Love of numbers: How equations changed the world
February 14th, 2012
11:27 AM ET

Love of numbers: How equations changed the world

Ian Stewart is a mathematician at the University of Warwick in the United Kingdom. His new book "In Pursuit of the Unknown" is published by Basic Books in the United States in March. In the United Kingdom it is available from Profile Books with the title "Seventeen Equations That Changed the World."

I was one of those annoying kids who actually liked equations. I collected them in a notebook. I loved the way you could plug a few numbers into an equation and find out how bright the Sun would be if you were standing on Pluto. Or work out how big a rainbow looks from the refractive index of water and the time of day.

I realize I am a rarity in that respect. Stephen Hawking’s publishers allegedly told him that every equation he put into his runaway bestseller "A Brief History of Time" would halve its sales. So, if he’d left out Einstein’s E=mc2, he would have sold another 10 million copies. But his publishers had a point. Although the great equations have had more impact on humanity than all the kings and queens in the history books put together, they can look very off-putting.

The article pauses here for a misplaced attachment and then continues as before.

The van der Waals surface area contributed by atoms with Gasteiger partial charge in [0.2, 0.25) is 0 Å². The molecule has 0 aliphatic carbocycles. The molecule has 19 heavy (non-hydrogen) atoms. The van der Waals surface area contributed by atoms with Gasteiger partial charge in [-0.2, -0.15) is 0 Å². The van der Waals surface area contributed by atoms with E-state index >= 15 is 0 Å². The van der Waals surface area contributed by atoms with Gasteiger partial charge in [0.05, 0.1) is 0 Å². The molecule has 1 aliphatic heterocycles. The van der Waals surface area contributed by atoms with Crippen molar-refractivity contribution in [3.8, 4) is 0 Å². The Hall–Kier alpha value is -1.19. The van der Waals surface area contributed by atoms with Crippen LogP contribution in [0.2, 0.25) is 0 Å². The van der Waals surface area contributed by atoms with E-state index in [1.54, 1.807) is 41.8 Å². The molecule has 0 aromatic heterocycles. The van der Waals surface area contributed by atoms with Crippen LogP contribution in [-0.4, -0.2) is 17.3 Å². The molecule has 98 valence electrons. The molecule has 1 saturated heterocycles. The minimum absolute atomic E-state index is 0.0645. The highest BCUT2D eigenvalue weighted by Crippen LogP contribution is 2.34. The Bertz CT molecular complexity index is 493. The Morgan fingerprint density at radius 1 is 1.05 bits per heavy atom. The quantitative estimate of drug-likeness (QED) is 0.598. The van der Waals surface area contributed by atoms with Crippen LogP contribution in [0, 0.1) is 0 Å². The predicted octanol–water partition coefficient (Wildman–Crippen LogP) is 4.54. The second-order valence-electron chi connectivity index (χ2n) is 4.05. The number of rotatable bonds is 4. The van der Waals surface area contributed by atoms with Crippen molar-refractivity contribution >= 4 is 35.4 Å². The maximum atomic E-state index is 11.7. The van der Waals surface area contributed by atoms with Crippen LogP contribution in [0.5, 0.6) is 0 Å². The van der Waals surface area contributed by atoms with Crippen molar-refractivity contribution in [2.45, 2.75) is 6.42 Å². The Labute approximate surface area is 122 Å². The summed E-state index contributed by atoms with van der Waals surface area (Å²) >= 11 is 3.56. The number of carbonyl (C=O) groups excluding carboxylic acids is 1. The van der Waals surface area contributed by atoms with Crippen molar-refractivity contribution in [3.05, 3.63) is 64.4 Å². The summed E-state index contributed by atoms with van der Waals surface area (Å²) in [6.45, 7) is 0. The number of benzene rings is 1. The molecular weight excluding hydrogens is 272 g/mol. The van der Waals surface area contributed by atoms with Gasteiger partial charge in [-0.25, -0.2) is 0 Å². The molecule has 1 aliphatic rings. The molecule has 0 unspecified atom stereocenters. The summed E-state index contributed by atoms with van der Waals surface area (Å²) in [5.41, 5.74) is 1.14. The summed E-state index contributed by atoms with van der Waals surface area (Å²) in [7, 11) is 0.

That’s why I wrote "In Pursuit of the Unknown: Seventeen Equations That Changed the World." We need to stop being put off, and learn to value our equations. It’s hard to write a book about equations without including any, so I decided to follow the age-old theatrical advice: ‘if you’ve got a wooden leg, wave it.’ Make equations the main characters in a story of the rise — and occasional fall — of humanity.

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